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In Tincher v. Omega Flex, Inc., 104 A. 2d 328 (Pa. 2014), the Pennsylvania Supreme Court cast aside more than 35 years of precedent when it reformulated the standards determining the circumstances under which a product is considered defective within the context of the Restatement (Second) of Torts, Section 402 (A). From the court’s decision in Azzarello v. Black Bros. Co., 391 A. 2d 1020 (Pa. 1978) until Tincher, a product defect existed if the product lacked any feature necessary for it to safely perform its intended function or had any condition that rendered it unsafe for its intended use. Tincher rejected these criteria, holding instead that a plaintiff could prove the existence of a product defect by showing that (1) the danger posed by the product is unknowable and unacceptable to the ordinary consumer or (2) a reasonable person would conclude that the probability and seriousness of harm caused by the product outweigh the burden or costs of taking precautions.
Continue Reading Tincher Returns to Blow Away Some of Its Own Smoke

gavel-supremeCourt-lawbooks139876297TSOn November 19, 2014, the Pennsylvania Supreme Court issued its long-awaited decision in Tincher v. Omega Flex, Inc., No. 7 MAP 2013, a case closely followed by the Product Liability Bar in Pennsylvania. The Supreme Court’s decision was expected by many to resolve a lingering conflict in Pennsylvania product liability law. Of my many posts concerning the court’s decision, most have not addressed the net effect this decision will have on how product liability cases are litigated in Pennsylvania in the future, mostly because the Tincher decision gives precious little insight in this regard.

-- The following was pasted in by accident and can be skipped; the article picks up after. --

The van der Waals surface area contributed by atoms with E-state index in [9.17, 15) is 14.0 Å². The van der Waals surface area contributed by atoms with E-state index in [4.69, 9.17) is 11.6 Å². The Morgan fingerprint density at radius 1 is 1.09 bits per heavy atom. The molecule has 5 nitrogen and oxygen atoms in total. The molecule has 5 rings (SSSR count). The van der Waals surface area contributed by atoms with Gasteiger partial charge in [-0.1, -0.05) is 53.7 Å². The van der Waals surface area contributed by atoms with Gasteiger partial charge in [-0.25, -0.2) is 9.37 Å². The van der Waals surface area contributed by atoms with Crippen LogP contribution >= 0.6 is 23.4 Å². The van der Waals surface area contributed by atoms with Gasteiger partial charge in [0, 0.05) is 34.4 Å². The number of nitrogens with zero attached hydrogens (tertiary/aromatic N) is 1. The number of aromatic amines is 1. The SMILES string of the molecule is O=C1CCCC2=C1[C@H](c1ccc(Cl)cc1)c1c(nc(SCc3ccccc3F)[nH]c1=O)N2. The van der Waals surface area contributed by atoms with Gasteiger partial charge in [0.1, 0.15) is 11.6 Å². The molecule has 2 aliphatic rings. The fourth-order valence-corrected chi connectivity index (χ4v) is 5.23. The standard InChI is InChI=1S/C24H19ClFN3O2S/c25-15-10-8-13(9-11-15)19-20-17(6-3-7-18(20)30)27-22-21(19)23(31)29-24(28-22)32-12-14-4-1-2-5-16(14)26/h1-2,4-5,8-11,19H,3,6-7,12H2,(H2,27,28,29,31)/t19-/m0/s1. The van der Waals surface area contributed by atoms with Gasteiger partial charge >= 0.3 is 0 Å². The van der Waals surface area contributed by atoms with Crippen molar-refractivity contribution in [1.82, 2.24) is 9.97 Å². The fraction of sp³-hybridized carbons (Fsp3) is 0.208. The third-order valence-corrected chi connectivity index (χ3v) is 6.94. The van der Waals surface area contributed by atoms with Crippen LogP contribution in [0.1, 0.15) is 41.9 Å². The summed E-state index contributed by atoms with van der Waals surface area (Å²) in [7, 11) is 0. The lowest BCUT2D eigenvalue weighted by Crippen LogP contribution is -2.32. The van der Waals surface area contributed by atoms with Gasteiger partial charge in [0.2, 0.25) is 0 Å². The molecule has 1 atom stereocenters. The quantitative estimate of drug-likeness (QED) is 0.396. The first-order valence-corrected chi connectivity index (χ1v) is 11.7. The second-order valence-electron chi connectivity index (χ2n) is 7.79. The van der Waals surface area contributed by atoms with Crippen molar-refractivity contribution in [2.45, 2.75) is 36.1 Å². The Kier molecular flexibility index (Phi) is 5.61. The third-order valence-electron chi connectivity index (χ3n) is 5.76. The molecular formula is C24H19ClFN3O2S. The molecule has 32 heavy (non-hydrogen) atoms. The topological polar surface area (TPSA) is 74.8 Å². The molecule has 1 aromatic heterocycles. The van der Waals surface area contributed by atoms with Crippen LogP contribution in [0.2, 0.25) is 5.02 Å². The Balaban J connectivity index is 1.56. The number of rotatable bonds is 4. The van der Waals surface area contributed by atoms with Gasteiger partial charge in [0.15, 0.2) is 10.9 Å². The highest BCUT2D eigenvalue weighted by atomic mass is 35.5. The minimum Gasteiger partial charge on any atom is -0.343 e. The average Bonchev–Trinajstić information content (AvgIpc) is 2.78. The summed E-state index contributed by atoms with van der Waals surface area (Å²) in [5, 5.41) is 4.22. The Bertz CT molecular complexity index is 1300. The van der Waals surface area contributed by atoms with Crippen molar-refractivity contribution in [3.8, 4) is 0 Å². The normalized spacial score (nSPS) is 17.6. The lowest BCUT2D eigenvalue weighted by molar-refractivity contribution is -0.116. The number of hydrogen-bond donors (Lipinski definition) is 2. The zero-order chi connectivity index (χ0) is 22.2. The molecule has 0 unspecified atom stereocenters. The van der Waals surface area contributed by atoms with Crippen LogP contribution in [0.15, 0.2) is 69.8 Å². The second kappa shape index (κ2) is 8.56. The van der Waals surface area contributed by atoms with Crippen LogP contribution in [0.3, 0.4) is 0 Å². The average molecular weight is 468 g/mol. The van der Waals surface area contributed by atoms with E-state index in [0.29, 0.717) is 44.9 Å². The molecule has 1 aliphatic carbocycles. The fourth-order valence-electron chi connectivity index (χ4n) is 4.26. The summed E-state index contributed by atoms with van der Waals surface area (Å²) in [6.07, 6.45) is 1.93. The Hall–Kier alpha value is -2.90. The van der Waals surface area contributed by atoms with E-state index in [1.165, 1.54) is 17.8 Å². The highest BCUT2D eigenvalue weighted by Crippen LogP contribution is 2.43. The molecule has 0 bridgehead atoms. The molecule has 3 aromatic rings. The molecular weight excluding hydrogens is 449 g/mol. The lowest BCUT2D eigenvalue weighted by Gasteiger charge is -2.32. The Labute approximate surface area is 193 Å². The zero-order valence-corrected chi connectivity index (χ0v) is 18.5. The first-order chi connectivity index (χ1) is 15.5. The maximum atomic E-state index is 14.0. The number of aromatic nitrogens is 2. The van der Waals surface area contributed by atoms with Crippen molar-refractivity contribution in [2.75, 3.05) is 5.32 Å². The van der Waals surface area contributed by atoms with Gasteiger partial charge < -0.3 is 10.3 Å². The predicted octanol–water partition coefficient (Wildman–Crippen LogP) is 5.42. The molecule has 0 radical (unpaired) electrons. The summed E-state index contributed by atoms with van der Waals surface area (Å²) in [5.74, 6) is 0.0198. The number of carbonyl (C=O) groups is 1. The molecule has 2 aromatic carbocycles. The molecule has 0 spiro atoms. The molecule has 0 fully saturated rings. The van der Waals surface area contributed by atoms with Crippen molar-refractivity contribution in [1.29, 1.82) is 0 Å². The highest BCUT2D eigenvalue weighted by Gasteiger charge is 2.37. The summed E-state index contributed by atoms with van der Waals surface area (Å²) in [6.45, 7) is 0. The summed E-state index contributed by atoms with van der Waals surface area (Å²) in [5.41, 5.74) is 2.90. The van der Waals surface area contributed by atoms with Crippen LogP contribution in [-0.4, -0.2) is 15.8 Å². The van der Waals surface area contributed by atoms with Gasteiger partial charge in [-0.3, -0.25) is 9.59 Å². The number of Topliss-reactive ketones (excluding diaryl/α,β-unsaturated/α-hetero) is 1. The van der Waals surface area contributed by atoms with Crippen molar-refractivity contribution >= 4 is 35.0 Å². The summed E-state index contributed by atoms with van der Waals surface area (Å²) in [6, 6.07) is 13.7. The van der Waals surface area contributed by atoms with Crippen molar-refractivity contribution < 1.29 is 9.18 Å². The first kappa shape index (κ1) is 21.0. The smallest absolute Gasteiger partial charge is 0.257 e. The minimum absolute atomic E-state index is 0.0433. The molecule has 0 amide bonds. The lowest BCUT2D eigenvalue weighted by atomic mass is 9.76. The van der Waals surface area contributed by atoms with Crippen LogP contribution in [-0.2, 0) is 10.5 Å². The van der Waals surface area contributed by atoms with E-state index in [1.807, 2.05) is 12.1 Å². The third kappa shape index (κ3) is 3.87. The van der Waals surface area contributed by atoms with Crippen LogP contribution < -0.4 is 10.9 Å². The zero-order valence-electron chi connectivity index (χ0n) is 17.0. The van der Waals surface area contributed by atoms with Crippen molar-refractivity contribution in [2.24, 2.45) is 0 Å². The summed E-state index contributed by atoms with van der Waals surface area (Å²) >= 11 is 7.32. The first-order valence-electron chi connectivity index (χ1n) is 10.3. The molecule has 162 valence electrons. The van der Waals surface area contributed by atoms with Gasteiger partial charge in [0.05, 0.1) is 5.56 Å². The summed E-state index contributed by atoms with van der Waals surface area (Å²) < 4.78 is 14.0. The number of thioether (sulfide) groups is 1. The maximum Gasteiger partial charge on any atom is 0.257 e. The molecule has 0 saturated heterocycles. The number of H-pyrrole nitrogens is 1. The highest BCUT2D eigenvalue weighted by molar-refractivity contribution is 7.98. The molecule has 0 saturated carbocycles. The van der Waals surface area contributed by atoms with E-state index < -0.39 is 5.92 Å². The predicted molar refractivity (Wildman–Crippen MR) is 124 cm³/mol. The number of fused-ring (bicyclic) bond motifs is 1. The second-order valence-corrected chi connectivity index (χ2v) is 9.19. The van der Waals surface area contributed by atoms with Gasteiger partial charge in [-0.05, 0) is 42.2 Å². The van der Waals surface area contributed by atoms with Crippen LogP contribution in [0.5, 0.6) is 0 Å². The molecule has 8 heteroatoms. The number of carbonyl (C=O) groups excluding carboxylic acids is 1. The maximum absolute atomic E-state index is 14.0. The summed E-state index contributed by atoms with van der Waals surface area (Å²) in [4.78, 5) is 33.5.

Tincher arose out of a residential fire that began when lightning struck the property. The Tinchers claimed that the corrugated stainless steel tubing (CSST), which was part of the home’s gas supply system, was designed defectively and the source of the fire. The plaintiffs and their subrogating insurer brought claims sounding in negligence and strict liability against Omega Flex Inc., the manufacturer of the CSST, in the Court of Common Pleas of Chester County, PA. Both claims centered on the plaintiff’s main allegation that the flexible CSST lacked sufficient thickness.

Continue Reading Pennsylvania Product Liability Law Still Smoking after Reversal of Tincher